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You need to watch this magical miniseries before it leaves Netflix next week

Time is ticking on this luscious miniseries

BBC miniseries adaptations are usually pretty formulaic: Period setting, powdered wigs, maybe some personal and political conflict, and historical events as a backdrop. Jonathan Strange and Mr. Norrell takes all those elements and adds the one thing that makes everything better: magic. With the series leaving Netflix on June 11, now's the time to check it out. Here's why.

Set in England in the age of the Napoleonic Wars (1803-1815 in case your European history is rusty,) Jonathan Strange follows two magicians as they use ancient knowledge to serve their country, help in personal affairs, and conquer a curious figure known only as The Gentleman with the Thistle-Down Hair.


The terrifying Gentleman with the Thistle-Down Hair

BBC America

The seven-part miniseries is based on a novel by Susanna Clarke, and the richness to its world feels very drawn to that. It's as if a Jane Austen novel had a goth phase, or Penny Dreadful went back in time another 70 years. There are also classic elements of magic lore woven into it, such as the "magic societies" that still exist, but more as an excuse to get together and drink than to dip a toe into the occult. Magic use, in the world of the show, has fallen by the wayside.

It's as if a Jane Austen novel had a goth phase.

Enter Mr. Norrell, the keeper of a huge library of magical texts, and seemingly the last magic user in all of England. Well, seemingly. Jonathan Strange, a young man from Shropshire, is a self-taught magician, and Mr. Norrell soon takes him under his wing. Together, they are catapulted into the spotlight of English society and commissioned to help the British in their fight against the French.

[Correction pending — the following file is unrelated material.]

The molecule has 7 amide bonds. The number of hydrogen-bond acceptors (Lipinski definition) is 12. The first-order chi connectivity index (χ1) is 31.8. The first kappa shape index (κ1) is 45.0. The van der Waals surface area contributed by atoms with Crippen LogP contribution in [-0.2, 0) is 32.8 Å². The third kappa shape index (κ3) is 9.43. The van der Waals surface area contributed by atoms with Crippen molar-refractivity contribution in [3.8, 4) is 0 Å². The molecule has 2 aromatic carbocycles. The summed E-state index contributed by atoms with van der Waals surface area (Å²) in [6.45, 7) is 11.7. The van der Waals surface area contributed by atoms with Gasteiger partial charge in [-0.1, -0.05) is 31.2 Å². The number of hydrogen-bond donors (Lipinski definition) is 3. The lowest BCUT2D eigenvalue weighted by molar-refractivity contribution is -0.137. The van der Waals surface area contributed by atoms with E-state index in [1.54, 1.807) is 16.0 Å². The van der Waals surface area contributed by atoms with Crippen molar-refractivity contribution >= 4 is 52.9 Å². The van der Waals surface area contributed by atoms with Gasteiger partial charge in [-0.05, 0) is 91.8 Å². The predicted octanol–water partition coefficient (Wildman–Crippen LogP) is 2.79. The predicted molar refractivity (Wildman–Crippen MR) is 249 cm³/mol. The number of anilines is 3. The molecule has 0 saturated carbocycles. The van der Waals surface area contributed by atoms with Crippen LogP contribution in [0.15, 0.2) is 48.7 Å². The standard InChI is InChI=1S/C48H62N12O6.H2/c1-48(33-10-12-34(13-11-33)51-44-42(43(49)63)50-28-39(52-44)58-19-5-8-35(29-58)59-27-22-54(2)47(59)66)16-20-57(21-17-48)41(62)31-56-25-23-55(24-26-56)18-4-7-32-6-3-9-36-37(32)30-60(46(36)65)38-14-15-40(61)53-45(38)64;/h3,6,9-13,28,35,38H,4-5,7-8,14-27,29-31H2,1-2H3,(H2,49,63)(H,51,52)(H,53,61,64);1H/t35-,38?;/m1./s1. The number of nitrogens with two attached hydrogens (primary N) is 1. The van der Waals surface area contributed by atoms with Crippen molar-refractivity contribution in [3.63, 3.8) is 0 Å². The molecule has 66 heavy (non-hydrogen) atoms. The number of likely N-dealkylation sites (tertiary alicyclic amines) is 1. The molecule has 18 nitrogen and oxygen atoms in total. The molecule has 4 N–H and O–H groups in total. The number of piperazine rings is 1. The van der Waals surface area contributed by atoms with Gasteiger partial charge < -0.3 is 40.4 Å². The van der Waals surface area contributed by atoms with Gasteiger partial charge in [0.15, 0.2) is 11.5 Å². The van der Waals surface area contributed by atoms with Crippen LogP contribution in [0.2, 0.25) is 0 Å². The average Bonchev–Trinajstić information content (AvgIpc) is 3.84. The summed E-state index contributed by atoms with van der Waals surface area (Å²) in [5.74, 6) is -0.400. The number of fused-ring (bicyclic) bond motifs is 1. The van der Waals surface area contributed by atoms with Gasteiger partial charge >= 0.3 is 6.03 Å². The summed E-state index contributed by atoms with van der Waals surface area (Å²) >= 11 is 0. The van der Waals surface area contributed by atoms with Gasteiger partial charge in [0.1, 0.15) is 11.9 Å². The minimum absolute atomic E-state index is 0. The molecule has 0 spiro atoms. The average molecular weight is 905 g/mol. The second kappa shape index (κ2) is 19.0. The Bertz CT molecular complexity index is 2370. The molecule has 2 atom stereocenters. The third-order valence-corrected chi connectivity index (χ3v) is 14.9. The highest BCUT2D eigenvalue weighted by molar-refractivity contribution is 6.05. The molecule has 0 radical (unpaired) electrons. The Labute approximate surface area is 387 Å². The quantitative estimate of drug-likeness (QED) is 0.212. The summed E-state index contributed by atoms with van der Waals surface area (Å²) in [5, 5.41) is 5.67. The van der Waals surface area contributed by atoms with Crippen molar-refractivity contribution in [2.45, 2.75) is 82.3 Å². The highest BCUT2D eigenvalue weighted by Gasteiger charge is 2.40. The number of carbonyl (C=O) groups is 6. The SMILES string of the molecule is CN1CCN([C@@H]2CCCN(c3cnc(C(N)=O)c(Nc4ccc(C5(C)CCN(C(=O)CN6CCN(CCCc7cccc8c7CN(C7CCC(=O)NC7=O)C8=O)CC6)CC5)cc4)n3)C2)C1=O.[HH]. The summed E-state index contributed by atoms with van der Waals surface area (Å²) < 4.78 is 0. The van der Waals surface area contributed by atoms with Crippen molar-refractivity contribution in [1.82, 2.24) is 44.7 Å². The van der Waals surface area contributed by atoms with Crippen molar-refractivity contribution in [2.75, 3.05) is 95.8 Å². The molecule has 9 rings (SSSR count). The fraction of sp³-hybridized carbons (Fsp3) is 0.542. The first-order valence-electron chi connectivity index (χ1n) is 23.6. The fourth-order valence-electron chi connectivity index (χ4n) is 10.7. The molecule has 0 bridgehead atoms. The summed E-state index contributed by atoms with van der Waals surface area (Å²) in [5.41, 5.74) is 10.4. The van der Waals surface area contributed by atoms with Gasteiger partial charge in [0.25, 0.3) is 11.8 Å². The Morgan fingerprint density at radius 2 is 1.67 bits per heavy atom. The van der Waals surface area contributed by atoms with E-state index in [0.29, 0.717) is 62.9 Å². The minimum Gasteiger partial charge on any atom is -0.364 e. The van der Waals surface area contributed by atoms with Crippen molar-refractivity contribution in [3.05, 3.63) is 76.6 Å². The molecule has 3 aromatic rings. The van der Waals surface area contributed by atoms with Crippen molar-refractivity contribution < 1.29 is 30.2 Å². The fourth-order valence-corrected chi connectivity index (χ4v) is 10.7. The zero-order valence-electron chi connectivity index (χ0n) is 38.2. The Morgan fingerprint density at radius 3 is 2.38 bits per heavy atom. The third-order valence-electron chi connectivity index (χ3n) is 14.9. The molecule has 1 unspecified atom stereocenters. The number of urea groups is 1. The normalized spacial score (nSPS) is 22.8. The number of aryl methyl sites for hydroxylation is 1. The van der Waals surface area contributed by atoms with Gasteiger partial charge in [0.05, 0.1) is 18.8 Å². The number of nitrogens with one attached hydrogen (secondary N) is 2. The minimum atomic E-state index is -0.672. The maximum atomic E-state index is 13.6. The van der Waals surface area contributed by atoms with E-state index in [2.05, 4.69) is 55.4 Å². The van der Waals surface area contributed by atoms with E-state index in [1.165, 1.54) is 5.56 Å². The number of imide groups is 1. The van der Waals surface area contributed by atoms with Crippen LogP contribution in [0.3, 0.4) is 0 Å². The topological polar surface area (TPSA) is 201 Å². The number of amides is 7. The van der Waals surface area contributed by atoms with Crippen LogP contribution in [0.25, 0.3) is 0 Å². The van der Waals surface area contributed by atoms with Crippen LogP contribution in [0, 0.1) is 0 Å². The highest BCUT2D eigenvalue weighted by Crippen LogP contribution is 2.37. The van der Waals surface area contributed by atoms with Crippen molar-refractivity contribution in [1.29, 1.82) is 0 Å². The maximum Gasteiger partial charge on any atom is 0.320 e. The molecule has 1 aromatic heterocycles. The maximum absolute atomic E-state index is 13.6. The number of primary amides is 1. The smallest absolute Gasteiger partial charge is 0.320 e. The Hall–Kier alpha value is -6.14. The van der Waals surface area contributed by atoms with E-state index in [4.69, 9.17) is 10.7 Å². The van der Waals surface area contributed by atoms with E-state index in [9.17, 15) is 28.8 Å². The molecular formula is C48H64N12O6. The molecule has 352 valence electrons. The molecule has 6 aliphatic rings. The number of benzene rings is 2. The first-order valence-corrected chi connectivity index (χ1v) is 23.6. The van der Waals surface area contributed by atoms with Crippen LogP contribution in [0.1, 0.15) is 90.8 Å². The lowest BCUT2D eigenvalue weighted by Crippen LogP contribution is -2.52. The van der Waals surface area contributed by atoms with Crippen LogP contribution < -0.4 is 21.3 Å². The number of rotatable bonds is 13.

Jonathan Strange assisting with the war effort

BBC America

All the while, they must handle a resurrected woman, a deal with a fairy, a magical prophecy, and someone called the Raven King. It's quaint, it's British, and most importantly, it's gorgeous to look at. One of the most praised elements of Clarke's novel is the amount of effort put into worldbuilding. There are countless footnotes and in-depth fictionalized research, and that reflects on the screen through attention to detail. Aside from all the magic, there's never an anachronistic moment. Even the king of fantasy worldbuilding himself George R. R. Martin recommended the series.

As much as it holds up as a fantasy show, it also holds up as a period drama. While the conflicts may be tinged with the fantastical, the way they're treated is typical of what you'd see in shows of the same vein, like Poldark or even Outlander. There's rich historical significance to the story, the kind that slyly educates you on the politics at hand, while still anchoring the plot in events viewers would have a firm grasp on: for example, the magicians are brought in to cure King George III's madness with their powers (and it goes about as well as you'd think.)

Jonathan Strange and Mr. Norrell borrows from many different genres: fantasy, period drama, magical realism, even the dynamic between the two main characters is reminiscent of a buddy cop story. Somehow, though, it keeps all the plates spinning and creates an altogether unique story of mirror universes and lush imagery.

Jonathan Strange and Mr. Norrell leaves Netflix on June 11.

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